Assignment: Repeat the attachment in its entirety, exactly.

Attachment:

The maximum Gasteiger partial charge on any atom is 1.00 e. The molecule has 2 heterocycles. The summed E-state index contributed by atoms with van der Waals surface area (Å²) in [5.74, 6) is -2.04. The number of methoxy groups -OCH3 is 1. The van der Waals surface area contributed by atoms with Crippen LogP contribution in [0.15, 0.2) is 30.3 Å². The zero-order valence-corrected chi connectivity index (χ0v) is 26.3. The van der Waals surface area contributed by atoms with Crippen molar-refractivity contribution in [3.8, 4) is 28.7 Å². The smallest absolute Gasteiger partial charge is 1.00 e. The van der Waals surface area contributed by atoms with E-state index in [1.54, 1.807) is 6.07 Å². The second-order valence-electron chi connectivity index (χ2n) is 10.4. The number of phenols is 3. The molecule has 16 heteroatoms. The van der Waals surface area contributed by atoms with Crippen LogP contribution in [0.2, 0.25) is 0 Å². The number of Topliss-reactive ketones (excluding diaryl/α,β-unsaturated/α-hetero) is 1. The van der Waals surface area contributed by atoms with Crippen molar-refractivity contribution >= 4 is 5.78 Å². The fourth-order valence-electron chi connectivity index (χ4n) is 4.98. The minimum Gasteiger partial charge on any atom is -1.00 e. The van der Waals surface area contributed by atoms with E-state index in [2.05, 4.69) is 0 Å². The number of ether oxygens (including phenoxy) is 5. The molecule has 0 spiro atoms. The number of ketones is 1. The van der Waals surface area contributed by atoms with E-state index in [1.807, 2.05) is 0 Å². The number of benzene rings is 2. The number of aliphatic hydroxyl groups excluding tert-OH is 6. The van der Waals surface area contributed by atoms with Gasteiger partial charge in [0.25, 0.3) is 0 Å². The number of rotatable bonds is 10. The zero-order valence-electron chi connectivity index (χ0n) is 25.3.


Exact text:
The maximum Gasteiger partial charge on any atom is 1.00 e. The molecule has 2 heterocycles. The summed E-state index contributed by atoms with van der Waals surface area (Å²) in [5.74, 6) is -2.04. The number of methoxy groups -OCH3 is 1. The van der Waals surface area contributed by atoms with Crippen LogP contribution in [0.15, 0.2) is 30.3 Å². The zero-order valence-corrected chi connectivity index (χ0v) is 26.3. The van der Waals surface area contributed by atoms with Crippen molar-refractivity contribution in [3.8, 4) is 28.7 Å². The smallest absolute Gasteiger partial charge is 1.00 e. The van der Waals surface area contributed by atoms with E-state index in [1.54, 1.807) is 6.07 Å². The second-order valence-electron chi connectivity index (χ2n) is 10.4. The number of phenols is 3. The molecule has 16 heteroatoms. The van der Waals surface area contributed by atoms with Crippen LogP contribution in [0.2, 0.25) is 0 Å². The number of Topliss-reactive ketones (excluding diaryl/α,β-unsaturated/α-hetero) is 1. The van der Waals surface area contributed by atoms with Crippen molar-refractivity contribution >= 4 is 5.78 Å². The fourth-order valence-electron chi connectivity index (χ4n) is 4.98. The minimum Gasteiger partial charge on any atom is -1.00 e. The van der Waals surface area contributed by atoms with E-state index in [2.05, 4.69) is 0 Å². The number of ether oxygens (including phenoxy) is 5. The molecule has 0 spiro atoms. The number of ketones is 1. The van der Waals surface area contributed by atoms with E-state index in [1.807, 2.05) is 0 Å². The number of benzene rings is 2. The number of aliphatic hydroxyl groups excluding tert-OH is 6. The van der Waals surface area contributed by atoms with Gasteiger partial charge in [0.25, 0.3) is 0 Å². The number of rotatable bonds is 10. The zero-order valence-electron chi connectivity index (χ0n) is 25.3.